went to Harvard college and became
a good student. He liked history and
natural history. He graduated from
the university in 1880. He then went
to Dakota as a cowboy. While there
he wrote a few books and has since
written many more. In 1889 he was
president of the United States Civil
Service Commission. He was appoint
ed to the Board of Police Commls
•sioners, of which he soon became
president. In 1897 he began his work
as assistant secretary of the navy.
He resigned May. 6. 1898 to became
lieutenant colonel of his regiment of
rough riders. He then fought in Cuba
during the Spanish American war.
When he came back he was elected
governor of New York. In 1900 he was
elected vice president of the United
States under William McKlnley. At
1
A
&\i'
./,.- .iVUt:.. ,.•
OTTUMWA IOWA FEBRUARY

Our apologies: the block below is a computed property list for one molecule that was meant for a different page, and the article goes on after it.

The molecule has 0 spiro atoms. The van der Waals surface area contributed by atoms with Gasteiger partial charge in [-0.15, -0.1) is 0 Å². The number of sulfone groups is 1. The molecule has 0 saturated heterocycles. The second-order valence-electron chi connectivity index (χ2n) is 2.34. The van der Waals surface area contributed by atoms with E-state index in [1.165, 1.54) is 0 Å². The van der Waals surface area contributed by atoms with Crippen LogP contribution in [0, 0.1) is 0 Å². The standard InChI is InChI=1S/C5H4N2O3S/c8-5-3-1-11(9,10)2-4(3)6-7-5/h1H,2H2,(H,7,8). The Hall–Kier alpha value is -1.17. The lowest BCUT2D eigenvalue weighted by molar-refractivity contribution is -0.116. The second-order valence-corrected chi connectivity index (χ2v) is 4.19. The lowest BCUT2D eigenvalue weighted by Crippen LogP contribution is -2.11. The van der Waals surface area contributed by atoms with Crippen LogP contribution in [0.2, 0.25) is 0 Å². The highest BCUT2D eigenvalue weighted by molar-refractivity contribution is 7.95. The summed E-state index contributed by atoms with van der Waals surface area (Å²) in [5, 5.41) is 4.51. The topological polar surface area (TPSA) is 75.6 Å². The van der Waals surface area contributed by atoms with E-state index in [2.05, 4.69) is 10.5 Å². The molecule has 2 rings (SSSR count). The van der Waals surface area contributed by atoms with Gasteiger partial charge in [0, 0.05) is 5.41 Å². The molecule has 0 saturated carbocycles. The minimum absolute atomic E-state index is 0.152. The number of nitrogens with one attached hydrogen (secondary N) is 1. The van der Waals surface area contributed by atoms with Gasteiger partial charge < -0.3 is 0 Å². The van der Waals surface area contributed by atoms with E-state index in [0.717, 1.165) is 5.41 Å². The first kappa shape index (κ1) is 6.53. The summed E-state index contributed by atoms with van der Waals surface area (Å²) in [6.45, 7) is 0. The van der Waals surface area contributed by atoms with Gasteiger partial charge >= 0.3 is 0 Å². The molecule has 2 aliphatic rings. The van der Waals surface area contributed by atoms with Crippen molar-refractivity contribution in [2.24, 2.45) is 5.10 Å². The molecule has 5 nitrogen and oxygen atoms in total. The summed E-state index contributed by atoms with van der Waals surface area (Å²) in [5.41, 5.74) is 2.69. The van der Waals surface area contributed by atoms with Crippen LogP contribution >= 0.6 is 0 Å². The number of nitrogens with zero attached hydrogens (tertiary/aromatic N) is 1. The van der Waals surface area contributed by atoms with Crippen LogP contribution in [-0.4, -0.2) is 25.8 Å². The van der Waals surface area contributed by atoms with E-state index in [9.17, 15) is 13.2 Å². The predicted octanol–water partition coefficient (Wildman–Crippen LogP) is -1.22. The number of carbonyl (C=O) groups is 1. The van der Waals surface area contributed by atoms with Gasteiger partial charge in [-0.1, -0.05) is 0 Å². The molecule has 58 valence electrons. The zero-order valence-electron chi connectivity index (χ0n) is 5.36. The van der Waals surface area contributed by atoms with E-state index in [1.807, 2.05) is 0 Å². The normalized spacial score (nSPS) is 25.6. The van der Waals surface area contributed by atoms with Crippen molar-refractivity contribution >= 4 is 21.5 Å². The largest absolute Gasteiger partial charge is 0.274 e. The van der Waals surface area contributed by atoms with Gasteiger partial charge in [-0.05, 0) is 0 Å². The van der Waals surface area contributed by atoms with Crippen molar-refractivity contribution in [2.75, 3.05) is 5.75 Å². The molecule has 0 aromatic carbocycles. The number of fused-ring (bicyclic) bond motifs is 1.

A glass case in the corridor of the
state department In Washington con
tains a life-size figure dressed in the peace conterence" which "ended
Mr. McKlnley'B death in 1901 he be
came president of the United States
and was elected president in 1904. by
the largest popular majority any pres
id en t" ever1 Sved Tn ^the
Agency. Iowa, R. R. No. 2.
I had a very nice time at school on
valentine day. I was the one to call
oft the names, and two girls carried
the valentines around to the persons
to whom they belonged. Then the
teacher came around and looked at our
valentines. I didn't get any funny
ones and I did not send any funny
ones. Well, I will close, thanking you
for your nice valentines you sent me.
Alden Doud, age 10,
Douds-Leando, Iowa.
GEORGE WASHINGTON.
George Washington was the son of
Augustine and Mary Bell Washington.
He was born at Bridges Creek, Va.,
Feb. 22, 1732.
He received little schooling, but
was earnest and careful in his work.
In addition to reading, writing, arith
metic he learned surveying and book
keeping.
He was strong and athletic and was